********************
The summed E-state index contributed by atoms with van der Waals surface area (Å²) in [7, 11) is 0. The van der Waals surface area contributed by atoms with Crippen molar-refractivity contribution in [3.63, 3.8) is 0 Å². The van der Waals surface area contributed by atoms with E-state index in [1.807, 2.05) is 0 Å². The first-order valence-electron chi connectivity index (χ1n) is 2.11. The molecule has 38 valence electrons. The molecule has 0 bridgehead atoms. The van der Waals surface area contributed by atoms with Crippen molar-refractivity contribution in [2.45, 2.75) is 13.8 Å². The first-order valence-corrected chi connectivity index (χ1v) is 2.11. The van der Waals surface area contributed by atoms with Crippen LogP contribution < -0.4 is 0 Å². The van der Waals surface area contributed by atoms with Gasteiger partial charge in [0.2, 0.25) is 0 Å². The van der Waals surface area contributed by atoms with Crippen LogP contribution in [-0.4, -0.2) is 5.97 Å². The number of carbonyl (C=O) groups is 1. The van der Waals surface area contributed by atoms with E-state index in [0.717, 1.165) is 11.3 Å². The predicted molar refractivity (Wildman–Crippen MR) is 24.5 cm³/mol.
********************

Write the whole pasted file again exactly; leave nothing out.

The summed E-state index contributed by atoms with van der Waals surface area (Å²) in [7, 11) is 0. The van der Waals surface area contributed by atoms with Crippen molar-refractivity contribution in [3.63, 3.8) is 0 Å². The van der Waals surface area contributed by atoms with E-state index in [1.807, 2.05) is 0 Å². The first-order valence-electron chi connectivity index (χ1n) is 2.11. The molecule has 38 valence electrons. The molecule has 0 bridgehead atoms. The van der Waals surface area contributed by atoms with Crippen molar-refractivity contribution in [2.45, 2.75) is 13.8 Å². The first-order valence-corrected chi connectivity index (χ1v) is 2.11. The van der Waals surface area contributed by atoms with Crippen LogP contribution < -0.4 is 0 Å². The van der Waals surface area contributed by atoms with Gasteiger partial charge in [0.2, 0.25) is 0 Å². The van der Waals surface area contributed by atoms with Crippen LogP contribution in [-0.4, -0.2) is 5.97 Å². The number of carbonyl (C=O) groups is 1. The van der Waals surface area contributed by atoms with E-state index in [0.717, 1.165) is 11.3 Å². The predicted molar refractivity (Wildman–Crippen MR) is 24.5 cm³/mol.